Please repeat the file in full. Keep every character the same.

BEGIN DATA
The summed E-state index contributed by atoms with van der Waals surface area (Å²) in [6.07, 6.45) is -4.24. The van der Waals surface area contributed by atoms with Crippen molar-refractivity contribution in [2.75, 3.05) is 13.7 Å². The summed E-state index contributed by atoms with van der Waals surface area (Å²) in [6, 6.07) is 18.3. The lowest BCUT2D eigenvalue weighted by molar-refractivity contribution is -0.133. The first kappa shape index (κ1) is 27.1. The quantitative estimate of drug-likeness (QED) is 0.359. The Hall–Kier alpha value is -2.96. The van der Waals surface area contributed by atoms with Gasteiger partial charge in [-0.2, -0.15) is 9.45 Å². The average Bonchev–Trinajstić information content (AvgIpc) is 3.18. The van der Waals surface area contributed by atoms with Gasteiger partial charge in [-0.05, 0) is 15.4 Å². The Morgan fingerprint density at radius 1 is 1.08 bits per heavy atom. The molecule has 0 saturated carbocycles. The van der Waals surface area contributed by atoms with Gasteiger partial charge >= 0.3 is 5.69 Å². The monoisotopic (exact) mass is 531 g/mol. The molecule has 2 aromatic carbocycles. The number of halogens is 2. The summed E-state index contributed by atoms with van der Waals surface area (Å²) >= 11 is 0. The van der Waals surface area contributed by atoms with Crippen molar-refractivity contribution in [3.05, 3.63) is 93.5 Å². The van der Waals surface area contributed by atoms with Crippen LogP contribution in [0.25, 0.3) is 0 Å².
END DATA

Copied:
The summed E-state index contributed by atoms with van der Waals surface area (Å²) in [6.07, 6.45) is -4.24. The van der Waals surface area contributed by atoms with Crippen molar-refractivity contribution in [2.75, 3.05) is 13.7 Å². The summed E-state index contributed by atoms with van der Waals surface area (Å²) in [6, 6.07) is 18.3. The lowest BCUT2D eigenvalue weighted by molar-refractivity contribution is -0.133. The first kappa shape index (κ1) is 27.1. The quantitative estimate of drug-likeness (QED) is 0.359. The Hall–Kier alpha value is -2.96. The van der Waals surface area contributed by atoms with Gasteiger partial charge in [-0.2, -0.15) is 9.45 Å². The average Bonchev–Trinajstić information content (AvgIpc) is 3.18. The van der Waals surface area contributed by atoms with Gasteiger partial charge in [-0.05, 0) is 15.4 Å². The Morgan fingerprint density at radius 1 is 1.08 bits per heavy atom. The molecule has 0 saturated carbocycles. The van der Waals surface area contributed by atoms with Gasteiger partial charge >= 0.3 is 5.69 Å². The monoisotopic (exact) mass is 531 g/mol. The molecule has 2 aromatic carbocycles. The number of halogens is 2. The summed E-state index contributed by atoms with van der Waals surface area (Å²) >= 11 is 0. The van der Waals surface area contributed by atoms with Crippen molar-refractivity contribution in [3.05, 3.63) is 93.5 Å². The van der Waals surface area contributed by atoms with Crippen LogP contribution in [0.25, 0.3) is 0 Å².